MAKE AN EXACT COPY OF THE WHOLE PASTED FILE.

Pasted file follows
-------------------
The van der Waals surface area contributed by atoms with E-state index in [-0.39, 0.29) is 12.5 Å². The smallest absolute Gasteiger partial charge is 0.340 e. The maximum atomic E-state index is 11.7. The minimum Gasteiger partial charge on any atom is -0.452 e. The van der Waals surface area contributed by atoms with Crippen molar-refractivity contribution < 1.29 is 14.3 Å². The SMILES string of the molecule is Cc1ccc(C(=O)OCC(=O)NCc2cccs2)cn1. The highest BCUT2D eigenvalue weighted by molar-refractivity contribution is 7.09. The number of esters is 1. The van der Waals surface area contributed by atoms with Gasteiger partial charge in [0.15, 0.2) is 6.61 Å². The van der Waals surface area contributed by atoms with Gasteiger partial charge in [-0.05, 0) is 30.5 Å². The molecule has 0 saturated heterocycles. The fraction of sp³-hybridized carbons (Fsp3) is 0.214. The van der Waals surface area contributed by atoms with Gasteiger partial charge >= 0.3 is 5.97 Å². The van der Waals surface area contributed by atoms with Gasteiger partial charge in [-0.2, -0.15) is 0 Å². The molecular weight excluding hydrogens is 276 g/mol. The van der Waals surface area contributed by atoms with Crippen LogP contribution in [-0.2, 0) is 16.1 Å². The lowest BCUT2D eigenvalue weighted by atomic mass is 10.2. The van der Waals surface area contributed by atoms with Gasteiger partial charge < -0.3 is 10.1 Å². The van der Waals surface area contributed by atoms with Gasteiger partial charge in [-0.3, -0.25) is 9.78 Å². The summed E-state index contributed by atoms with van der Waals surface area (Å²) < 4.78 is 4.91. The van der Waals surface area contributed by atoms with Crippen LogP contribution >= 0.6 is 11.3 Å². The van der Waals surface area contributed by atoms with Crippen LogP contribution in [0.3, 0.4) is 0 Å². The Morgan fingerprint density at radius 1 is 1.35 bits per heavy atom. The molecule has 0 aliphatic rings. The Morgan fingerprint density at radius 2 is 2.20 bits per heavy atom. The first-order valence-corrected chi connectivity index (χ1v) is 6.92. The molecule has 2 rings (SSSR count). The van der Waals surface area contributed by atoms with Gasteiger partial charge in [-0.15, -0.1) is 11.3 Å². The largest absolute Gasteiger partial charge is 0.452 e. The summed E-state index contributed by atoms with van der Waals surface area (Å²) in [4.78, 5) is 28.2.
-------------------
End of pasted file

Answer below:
The van der Waals surface area contributed by atoms with E-state index in [-0.39, 0.29) is 12.5 Å². The smallest absolute Gasteiger partial charge is 0.340 e. The maximum atomic E-state index is 11.7. The minimum Gasteiger partial charge on any atom is -0.452 e. The van der Waals surface area contributed by atoms with Crippen molar-refractivity contribution < 1.29 is 14.3 Å². The SMILES string of the molecule is Cc1ccc(C(=O)OCC(=O)NCc2cccs2)cn1. The highest BCUT2D eigenvalue weighted by molar-refractivity contribution is 7.09. The number of esters is 1. The van der Waals surface area contributed by atoms with Gasteiger partial charge in [0.15, 0.2) is 6.61 Å². The van der Waals surface area contributed by atoms with Gasteiger partial charge in [-0.05, 0) is 30.5 Å². The molecule has 0 saturated heterocycles. The fraction of sp³-hybridized carbons (Fsp3) is 0.214. The van der Waals surface area contributed by atoms with Gasteiger partial charge >= 0.3 is 5.97 Å². The van der Waals surface area contributed by atoms with Gasteiger partial charge in [-0.2, -0.15) is 0 Å². The molecular weight excluding hydrogens is 276 g/mol. The van der Waals surface area contributed by atoms with Crippen LogP contribution in [-0.2, 0) is 16.1 Å². The lowest BCUT2D eigenvalue weighted by atomic mass is 10.2. The van der Waals surface area contributed by atoms with Gasteiger partial charge < -0.3 is 10.1 Å². The van der Waals surface area contributed by atoms with Gasteiger partial charge in [-0.3, -0.25) is 9.78 Å². The summed E-state index contributed by atoms with van der Waals surface area (Å²) < 4.78 is 4.91. The van der Waals surface area contributed by atoms with Crippen LogP contribution >= 0.6 is 11.3 Å². The van der Waals surface area contributed by atoms with Crippen LogP contribution in [0.3, 0.4) is 0 Å². The Morgan fingerprint density at radius 1 is 1.35 bits per heavy atom. The molecule has 0 aliphatic rings. The Morgan fingerprint density at radius 2 is 2.20 bits per heavy atom. The first-order valence-corrected chi connectivity index (χ1v) is 6.92. The molecule has 2 rings (SSSR count). The van der Waals surface area contributed by atoms with Gasteiger partial charge in [-0.15, -0.1) is 11.3 Å². The largest absolute Gasteiger partial charge is 0.452 e. The summed E-state index contributed by atoms with van der Waals surface area (Å²) in [4.78, 5) is 28.2.